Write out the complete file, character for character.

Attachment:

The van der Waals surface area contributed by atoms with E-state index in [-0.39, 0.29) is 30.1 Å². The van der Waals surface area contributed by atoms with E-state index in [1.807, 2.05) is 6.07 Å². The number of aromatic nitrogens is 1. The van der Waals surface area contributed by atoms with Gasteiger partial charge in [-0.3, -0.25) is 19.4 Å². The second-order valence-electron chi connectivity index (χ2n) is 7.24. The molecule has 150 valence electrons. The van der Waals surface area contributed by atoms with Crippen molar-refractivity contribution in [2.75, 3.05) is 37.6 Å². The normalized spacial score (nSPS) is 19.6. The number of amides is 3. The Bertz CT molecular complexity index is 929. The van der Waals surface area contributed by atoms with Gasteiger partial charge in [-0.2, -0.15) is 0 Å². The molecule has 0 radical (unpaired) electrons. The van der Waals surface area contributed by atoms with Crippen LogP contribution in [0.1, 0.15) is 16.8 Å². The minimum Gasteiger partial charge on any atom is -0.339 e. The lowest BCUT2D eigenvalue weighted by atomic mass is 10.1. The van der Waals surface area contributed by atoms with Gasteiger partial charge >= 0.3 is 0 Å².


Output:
The van der Waals surface area contributed by atoms with E-state index in [-0.39, 0.29) is 30.1 Å². The van der Waals surface area contributed by atoms with E-state index in [1.807, 2.05) is 6.07 Å². The number of aromatic nitrogens is 1. The van der Waals surface area contributed by atoms with Gasteiger partial charge in [-0.3, -0.25) is 19.4 Å². The second-order valence-electron chi connectivity index (χ2n) is 7.24. The molecule has 150 valence electrons. The van der Waals surface area contributed by atoms with Crippen molar-refractivity contribution in [2.75, 3.05) is 37.6 Å². The normalized spacial score (nSPS) is 19.6. The number of amides is 3. The Bertz CT molecular complexity index is 929. The van der Waals surface area contributed by atoms with Gasteiger partial charge in [-0.2, -0.15) is 0 Å². The molecule has 0 radical (unpaired) electrons. The van der Waals surface area contributed by atoms with Crippen LogP contribution in [0.1, 0.15) is 16.8 Å². The minimum Gasteiger partial charge on any atom is -0.339 e. The lowest BCUT2D eigenvalue weighted by atomic mass is 10.1. The van der Waals surface area contributed by atoms with Gasteiger partial charge >= 0.3 is 0 Å².